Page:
5 Utah hot springs that will keep you warm this winter


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THE GREAT OUTDOORS — With cooling temperatures preparing the state for its annual winter snow cover, many of Utah’s outdoor-lovers are looking forward to packing the ski gear and heading to the slopes. But, what if you’re not ready to exchange your liquid water fun for the frozen, snowy kind?

Well, lucky for you, Utah is home to many hot springs that you can soak in all winter long. Here are five to check out this winter:

The Homestead Crater in Midway

If you want to try your hand at scuba diving this winter, but would rather not travel far and don’t want to have your first experience in the chlorinated waters of your local swimming pool, the Homestead Crater in Midway has just what you’re looking for. You might also be interested to know that this natural body of warm water is the only warm water scuba diving destination in the continental United States.

If you’d rather just go for a swim, that’s fine too. However, with people coming from all over the country to scuba dive, you may find yourself surrounded.

Keep in mind, the Homestead Crater is on land owned by the Homestead Resort, requiring you to make reservations and pay a small fee to experience this geothermally-heated pool. But it is a small price to pay to swim in a crater within your home state.

Mystic Hot Springs in Monroe

If you love the thought of soaking in natural hot springs, but prefer doing so in a porcelain bathtub, the owner at Mystic Hot Springs has provided just that, as well as lodging accommodations for you to dry off and relax afterward.

These steaming mineral waters are located in the town of Monroe, which is just 20 miles southwest of Richfield on I-70. And, for just a small fee, you will be able to soak in the tubs that are emptied out, cleaned and refilled daily with 168 degrees of natural, stone-warmed waters.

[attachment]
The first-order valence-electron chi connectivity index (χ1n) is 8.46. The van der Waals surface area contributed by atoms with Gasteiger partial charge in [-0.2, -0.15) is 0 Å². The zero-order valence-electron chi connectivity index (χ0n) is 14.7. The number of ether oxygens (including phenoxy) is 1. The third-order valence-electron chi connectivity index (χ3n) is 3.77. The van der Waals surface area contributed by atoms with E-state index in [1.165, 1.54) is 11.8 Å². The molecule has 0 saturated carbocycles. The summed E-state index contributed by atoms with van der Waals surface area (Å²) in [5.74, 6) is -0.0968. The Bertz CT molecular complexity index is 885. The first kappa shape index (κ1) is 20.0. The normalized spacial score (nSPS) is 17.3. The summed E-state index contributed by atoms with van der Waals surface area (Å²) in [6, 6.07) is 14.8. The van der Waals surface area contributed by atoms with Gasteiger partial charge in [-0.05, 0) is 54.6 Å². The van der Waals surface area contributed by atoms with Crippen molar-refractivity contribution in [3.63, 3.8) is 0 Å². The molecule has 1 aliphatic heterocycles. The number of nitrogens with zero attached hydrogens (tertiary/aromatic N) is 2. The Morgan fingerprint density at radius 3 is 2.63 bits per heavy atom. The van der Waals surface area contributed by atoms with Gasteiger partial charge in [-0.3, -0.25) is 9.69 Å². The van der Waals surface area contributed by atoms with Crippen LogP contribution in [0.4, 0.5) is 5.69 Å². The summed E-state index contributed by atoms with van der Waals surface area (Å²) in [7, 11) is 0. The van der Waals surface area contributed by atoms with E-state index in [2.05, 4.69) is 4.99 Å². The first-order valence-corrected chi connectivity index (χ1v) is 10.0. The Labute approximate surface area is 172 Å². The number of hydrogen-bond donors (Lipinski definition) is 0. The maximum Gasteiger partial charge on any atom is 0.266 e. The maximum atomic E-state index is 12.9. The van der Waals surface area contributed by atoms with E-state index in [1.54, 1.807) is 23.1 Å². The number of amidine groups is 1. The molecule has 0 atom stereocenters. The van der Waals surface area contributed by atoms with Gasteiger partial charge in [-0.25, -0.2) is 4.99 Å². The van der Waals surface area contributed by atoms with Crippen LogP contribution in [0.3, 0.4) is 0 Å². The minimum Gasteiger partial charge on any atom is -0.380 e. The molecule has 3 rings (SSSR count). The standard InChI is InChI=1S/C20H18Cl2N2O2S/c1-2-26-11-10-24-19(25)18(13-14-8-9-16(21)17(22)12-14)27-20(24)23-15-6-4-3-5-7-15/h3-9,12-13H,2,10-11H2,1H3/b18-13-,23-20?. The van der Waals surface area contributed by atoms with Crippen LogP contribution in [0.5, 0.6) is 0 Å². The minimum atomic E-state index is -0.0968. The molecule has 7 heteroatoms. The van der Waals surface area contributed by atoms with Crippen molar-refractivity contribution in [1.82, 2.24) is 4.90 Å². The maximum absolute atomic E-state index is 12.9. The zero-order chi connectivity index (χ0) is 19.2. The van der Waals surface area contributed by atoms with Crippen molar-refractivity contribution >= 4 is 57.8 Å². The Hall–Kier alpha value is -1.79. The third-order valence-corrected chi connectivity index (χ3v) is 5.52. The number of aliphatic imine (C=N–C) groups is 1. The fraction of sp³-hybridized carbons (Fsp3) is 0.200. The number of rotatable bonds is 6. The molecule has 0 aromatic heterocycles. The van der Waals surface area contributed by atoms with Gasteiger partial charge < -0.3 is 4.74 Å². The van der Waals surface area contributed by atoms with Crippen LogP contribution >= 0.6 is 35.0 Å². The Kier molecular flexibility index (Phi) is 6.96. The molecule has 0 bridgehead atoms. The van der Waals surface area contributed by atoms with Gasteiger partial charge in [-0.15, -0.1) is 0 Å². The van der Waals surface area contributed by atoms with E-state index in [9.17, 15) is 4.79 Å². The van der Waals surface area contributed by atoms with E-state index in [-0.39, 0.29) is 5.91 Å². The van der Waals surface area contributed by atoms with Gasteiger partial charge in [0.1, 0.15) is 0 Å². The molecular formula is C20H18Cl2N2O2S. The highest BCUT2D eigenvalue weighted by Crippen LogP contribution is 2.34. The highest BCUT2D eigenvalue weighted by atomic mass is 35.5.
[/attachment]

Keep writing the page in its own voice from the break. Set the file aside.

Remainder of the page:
If you feel like staying a while, you have your choice of camping on the property, renting one of the historic cabins, or relaxing in a renovated bus complete with hardwood flooring.

The one downside? You might find that your bathtub at home will pale in comparison.

Inlet Hot Springs in Saratoga Springs

If you’d rather not pay for your hot springs admission, Inlet Hot Springs in Saratoga Springs offers you the chance to bathe free of charge.

These 109-degree natural pools are located just off the northwest side of Utah Lake, and offer a great escape from the bitter cold. Just make sure to bring a towel and warm clothes to change into immediately after because there are no warm accommodations nearby.

And while these are free to the public, the city has enforced a 10 p.m. – 6 a.m. closure that local law enforcement officers are well aware of.

Fifth Water Hot Springs in Springville

Another great place to stay warm outdoors this winter is Fifth Water Hot Springs up Diamond Fork Canyon.

These enchanting, milky-blue hot springs can be accessed after hiking 2.5 miles up 700 feet in elevation (approximately a one hour hike). Once you are there, however, you will be glad you made the trek.

The hot springs are numerous, as each is made by water that has accumulated around rock beds. We suggest, however, that before jumping into one you test the waters, since each varies in temperature.

When you find the one that is perfect for you, sit down, relax, and imagine yourself in the blue lagoon you are actually sitting in.

Meadow Hot Springs in Meadow

Located in the town of Meadow just outside Utah’s original state capital of Fillmore, these hot springs are a beauty to behold — and soak in.

That’s what Shelley Anderson of Eagle Mountain found on a snowy drive home from St. George.

“On our drive home, there was a snowstorm and we were coming up on the halfway point near Fillmore,” Anderson said. “We didn’t want to keep going on the bad roads, but we didn’t want to turn back, either, so we stopped off and changed into our swimsuits to check them out. We were surrounded by wide open fields and sky, and there was a long rope on the bottom so people could scuba dive. It was pretty cool!”

While these springs are located on private property, the owner is happy to share these natural wonders as long as visitors do it with respect by keeping the area clean — which is something you should do everywhere you go.

What other public hot springs do you enjoy that we missed? Let us know in the comments.

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